Neo-Impressionism is a term coined by French art critic Félix Fénéon in 1886 to describe an art movement founded by Georges Seurat. Seurats greatest masterpiece, A Sunday Afternoon on the Island of La Grande Jatte, marked the beginning of this movement when it first made its appearance at an exhibition of the Societe des Artistes Independants (Salon des Independants) in Paris. Around this time, the peak of France™s modern era emerged and many painters were in search of new methods. Followers of Neo-Impressionism, in particular, were drawn to modern urban scenes as well as landscapes and seashores. Science-based interpretation of lines and colors influenced Neo-Impressionists™ characterization of their own contemporary art. Pointillism technique is often mentioned, because it was the dominant technique in the beginning.

  • Henri-Edmond Cross
  • Alfred William Finch
  • Maximilian Luce
  • Angelo Morbelli
  • Hippolyte Petitjean
  • Lucien Pissarro
  • Theo van Rysselberghe
  • Georges Seurat
  • Paul Signac

Les XX (Belgium)

Les XX was a group of twenty Belgian painters, designers and sculptors, formed in 1883 by the Brussels lawyer, publisher, and entrepreneur Octave Maus. For ten years “Les Vingt” , as they called themselves, held an annual exhibition of their art; each year twenty international artists were also invited to participate in the exhibition. Artists invited over the years included Camille Pissarro (1887, 1889, 1891), Claude Monet (1886, 1889), Georges Seurat (1887, 1889, 1891, 1892), Paul Gauguin (1889, 1891), Paul Cézanne (1890), and Vincent van Gogh (1890, 1891).
Les XX was in some ways a successor to the group L'Essor. The rejection of Ensor’s The Oyster Eater in 1883 by L'Essor Salon, following the earlier rejection by the Antwerp Salon, was one of the events that led to the formation of Les XX.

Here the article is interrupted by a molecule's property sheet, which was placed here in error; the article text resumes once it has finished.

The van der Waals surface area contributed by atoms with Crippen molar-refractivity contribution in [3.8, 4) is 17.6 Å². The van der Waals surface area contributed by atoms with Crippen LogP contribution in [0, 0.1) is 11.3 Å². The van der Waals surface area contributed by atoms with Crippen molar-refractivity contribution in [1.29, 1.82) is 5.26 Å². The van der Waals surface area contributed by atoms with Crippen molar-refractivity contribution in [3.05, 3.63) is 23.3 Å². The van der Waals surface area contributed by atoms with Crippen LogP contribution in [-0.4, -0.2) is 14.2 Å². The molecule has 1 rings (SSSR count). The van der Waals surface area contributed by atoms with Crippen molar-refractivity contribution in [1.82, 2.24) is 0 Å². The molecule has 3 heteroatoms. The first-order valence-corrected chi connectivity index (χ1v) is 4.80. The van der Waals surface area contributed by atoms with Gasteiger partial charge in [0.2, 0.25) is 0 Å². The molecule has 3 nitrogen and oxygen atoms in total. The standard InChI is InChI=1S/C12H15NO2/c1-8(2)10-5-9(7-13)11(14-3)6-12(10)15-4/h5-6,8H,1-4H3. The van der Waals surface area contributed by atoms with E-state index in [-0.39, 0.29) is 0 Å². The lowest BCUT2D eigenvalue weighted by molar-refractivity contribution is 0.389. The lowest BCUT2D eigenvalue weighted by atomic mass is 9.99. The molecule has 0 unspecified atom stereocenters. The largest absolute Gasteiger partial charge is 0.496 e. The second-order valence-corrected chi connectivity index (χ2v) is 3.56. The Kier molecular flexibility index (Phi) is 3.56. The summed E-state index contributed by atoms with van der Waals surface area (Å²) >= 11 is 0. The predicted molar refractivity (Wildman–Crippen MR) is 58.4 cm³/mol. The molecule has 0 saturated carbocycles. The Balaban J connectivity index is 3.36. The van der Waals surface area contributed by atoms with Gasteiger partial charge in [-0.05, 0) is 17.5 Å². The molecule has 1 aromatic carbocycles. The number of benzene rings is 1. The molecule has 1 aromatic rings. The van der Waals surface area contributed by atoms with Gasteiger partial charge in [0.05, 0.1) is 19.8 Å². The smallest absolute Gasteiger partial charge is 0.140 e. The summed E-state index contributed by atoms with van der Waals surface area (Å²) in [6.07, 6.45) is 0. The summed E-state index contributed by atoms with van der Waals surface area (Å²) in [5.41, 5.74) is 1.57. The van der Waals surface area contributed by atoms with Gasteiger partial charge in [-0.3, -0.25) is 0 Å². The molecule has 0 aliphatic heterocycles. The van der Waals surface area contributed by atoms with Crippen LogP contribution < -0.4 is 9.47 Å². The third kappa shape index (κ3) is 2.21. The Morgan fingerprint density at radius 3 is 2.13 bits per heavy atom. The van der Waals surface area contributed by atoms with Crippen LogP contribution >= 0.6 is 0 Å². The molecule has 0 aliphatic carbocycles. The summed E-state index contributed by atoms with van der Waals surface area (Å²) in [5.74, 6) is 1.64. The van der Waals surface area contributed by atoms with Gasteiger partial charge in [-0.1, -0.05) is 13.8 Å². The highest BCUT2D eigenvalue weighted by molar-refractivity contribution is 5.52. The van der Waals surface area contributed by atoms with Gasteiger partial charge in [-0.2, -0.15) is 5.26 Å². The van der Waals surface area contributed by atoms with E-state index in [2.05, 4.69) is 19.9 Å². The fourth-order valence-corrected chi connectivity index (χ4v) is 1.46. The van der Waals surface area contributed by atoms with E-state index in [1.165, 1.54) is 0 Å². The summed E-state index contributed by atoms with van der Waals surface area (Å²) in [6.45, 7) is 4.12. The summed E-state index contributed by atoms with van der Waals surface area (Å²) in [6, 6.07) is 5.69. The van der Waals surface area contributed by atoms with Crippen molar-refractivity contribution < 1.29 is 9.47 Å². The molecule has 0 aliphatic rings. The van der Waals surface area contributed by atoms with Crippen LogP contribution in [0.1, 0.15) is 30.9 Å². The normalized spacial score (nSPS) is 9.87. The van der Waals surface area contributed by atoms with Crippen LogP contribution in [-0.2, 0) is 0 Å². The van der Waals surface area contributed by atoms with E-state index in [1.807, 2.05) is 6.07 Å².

In 1893, the society of Les XX was transformed into “La Libre Esthétique”.

  • James Ensor
  • Alfred William Finch
  • Henry de Groux
  • Dario de Regoyos y Valdes
  • Odilon Redon,
  • Theo van Rysselberghe
  • Paul Signac
  • Jan Toorop
  • Henry van de Velde

les Nabis (France)

Les Nabis (Nabi means prophet in Hebrew and in Arabic.) were a group of Post-Impressionist avant-garde artists who set the pace for fine arts and graphic arts in France in the 1890s. Initially a group of friends interested in contemporary art and literature, most of them studied at the private art school of Rodolphe Julian (Académie Julian) in Paris in the late 1880s.
In 1890, they began to participate successfully in public exhibitions, while most of their artistic output remained in private hands or in the possession of the artists themselves. By 1896, the unity of the group had already begun to break: The Homage to Cézanne, painted by Maurice Denis in 1900, recollects memories of a time already gone, before even the term Nabis had been revealed to the public. Meanwhile, most members of the group—Maurice Denis, Pierre Bonnard, Édouard Vuillard—could stand, artistically, on their own. Only Paul Sérusier had problems to overcome—though it was his Talisman, painted at the advice of Paul Gauguin, that had revealed to them the way to go.